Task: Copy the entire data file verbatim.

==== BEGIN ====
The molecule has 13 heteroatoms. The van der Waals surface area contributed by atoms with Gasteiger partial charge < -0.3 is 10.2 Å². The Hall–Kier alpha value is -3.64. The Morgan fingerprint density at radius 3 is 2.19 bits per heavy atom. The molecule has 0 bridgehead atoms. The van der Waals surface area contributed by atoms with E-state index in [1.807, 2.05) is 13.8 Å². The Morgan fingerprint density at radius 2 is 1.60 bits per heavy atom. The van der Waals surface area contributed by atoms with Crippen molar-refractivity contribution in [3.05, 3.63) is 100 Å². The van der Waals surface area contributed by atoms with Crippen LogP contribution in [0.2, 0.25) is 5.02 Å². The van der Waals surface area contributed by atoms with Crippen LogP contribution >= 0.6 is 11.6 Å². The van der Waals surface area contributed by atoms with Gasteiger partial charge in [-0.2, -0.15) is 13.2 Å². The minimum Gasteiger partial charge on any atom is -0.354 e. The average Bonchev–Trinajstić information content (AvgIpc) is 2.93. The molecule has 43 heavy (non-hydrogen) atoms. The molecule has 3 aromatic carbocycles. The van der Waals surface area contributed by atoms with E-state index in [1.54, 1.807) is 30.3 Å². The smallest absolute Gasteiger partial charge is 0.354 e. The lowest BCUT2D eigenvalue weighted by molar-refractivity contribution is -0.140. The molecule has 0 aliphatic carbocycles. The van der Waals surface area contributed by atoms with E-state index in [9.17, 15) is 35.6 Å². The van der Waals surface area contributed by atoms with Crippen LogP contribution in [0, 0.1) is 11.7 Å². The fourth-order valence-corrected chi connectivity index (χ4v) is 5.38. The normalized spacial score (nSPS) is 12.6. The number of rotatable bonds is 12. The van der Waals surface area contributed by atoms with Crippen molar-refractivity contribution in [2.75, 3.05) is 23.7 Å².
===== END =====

The molecule has 13 heteroatoms. The van der Waals surface area contributed by atoms with Gasteiger partial charge < -0.3 is 10.2 Å². The Hall–Kier alpha value is -3.64. The Morgan fingerprint density at radius 3 is 2.19 bits per heavy atom. The molecule has 0 bridgehead atoms. The van der Waals surface area contributed by atoms with E-state index in [1.807, 2.05) is 13.8 Å². The Morgan fingerprint density at radius 2 is 1.60 bits per heavy atom. The van der Waals surface area contributed by atoms with Crippen molar-refractivity contribution in [3.05, 3.63) is 100 Å². The van der Waals surface area contributed by atoms with Crippen LogP contribution in [0.2, 0.25) is 5.02 Å². The van der Waals surface area contributed by atoms with Crippen LogP contribution >= 0.6 is 11.6 Å². The van der Waals surface area contributed by atoms with Gasteiger partial charge in [-0.2, -0.15) is 13.2 Å². The minimum Gasteiger partial charge on any atom is -0.354 e. The average Bonchev–Trinajstić information content (AvgIpc) is 2.93. The molecule has 43 heavy (non-hydrogen) atoms. The molecule has 3 aromatic carbocycles. The van der Waals surface area contributed by atoms with E-state index in [1.54, 1.807) is 30.3 Å². The smallest absolute Gasteiger partial charge is 0.354 e. The lowest BCUT2D eigenvalue weighted by molar-refractivity contribution is -0.140. The molecule has 0 aliphatic carbocycles. The van der Waals surface area contributed by atoms with E-state index in [9.17, 15) is 35.6 Å². The van der Waals surface area contributed by atoms with Crippen LogP contribution in [0, 0.1) is 11.7 Å². The fourth-order valence-corrected chi connectivity index (χ4v) is 5.38. The normalized spacial score (nSPS) is 12.6. The number of rotatable bonds is 12. The van der Waals surface area contributed by atoms with Crippen molar-refractivity contribution in [2.75, 3.05) is 23.7 Å².